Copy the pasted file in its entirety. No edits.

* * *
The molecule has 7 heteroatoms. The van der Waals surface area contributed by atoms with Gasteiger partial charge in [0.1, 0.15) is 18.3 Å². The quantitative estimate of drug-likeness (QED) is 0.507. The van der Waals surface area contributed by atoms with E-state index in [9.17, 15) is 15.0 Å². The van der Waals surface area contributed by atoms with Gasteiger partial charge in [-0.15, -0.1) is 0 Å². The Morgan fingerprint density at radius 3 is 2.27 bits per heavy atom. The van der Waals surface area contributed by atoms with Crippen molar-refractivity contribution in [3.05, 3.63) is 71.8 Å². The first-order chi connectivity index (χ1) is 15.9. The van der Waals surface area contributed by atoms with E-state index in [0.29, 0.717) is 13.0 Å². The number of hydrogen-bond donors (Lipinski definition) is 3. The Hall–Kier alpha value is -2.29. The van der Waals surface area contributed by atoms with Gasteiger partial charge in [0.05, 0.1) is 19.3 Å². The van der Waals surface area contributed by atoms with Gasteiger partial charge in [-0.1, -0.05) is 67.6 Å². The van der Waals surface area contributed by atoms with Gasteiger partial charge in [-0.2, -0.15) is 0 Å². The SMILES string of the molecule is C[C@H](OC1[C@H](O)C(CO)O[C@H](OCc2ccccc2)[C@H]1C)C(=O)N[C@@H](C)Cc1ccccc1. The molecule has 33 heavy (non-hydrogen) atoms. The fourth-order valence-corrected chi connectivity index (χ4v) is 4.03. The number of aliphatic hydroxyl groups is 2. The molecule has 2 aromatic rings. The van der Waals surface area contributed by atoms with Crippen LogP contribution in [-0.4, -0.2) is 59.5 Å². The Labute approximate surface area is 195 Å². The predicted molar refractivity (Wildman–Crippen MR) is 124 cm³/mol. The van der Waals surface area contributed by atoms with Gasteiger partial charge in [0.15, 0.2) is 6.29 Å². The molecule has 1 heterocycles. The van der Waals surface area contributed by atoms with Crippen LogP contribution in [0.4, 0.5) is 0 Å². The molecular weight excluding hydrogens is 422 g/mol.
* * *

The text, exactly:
The molecule has 7 heteroatoms. The van der Waals surface area contributed by atoms with Gasteiger partial charge in [0.1, 0.15) is 18.3 Å². The quantitative estimate of drug-likeness (QED) is 0.507. The van der Waals surface area contributed by atoms with E-state index in [9.17, 15) is 15.0 Å². The van der Waals surface area contributed by atoms with Gasteiger partial charge in [-0.15, -0.1) is 0 Å². The Morgan fingerprint density at radius 3 is 2.27 bits per heavy atom. The van der Waals surface area contributed by atoms with Crippen molar-refractivity contribution in [3.05, 3.63) is 71.8 Å². The first-order chi connectivity index (χ1) is 15.9. The van der Waals surface area contributed by atoms with E-state index in [0.29, 0.717) is 13.0 Å². The number of hydrogen-bond donors (Lipinski definition) is 3. The Hall–Kier alpha value is -2.29. The van der Waals surface area contributed by atoms with Gasteiger partial charge in [0.05, 0.1) is 19.3 Å². The van der Waals surface area contributed by atoms with Gasteiger partial charge in [-0.1, -0.05) is 67.6 Å². The van der Waals surface area contributed by atoms with Gasteiger partial charge in [-0.2, -0.15) is 0 Å². The SMILES string of the molecule is C[C@H](OC1[C@H](O)C(CO)O[C@H](OCc2ccccc2)[C@H]1C)C(=O)N[C@@H](C)Cc1ccccc1. The molecule has 33 heavy (non-hydrogen) atoms. The fourth-order valence-corrected chi connectivity index (χ4v) is 4.03. The number of aliphatic hydroxyl groups is 2. The molecule has 2 aromatic rings. The van der Waals surface area contributed by atoms with Crippen LogP contribution in [-0.4, -0.2) is 59.5 Å². The Labute approximate surface area is 195 Å². The predicted molar refractivity (Wildman–Crippen MR) is 124 cm³/mol. The van der Waals surface area contributed by atoms with Gasteiger partial charge in [0.15, 0.2) is 6.29 Å². The molecule has 1 heterocycles. The van der Waals surface area contributed by atoms with Crippen LogP contribution in [0.4, 0.5) is 0 Å². The molecular weight excluding hydrogens is 422 g/mol.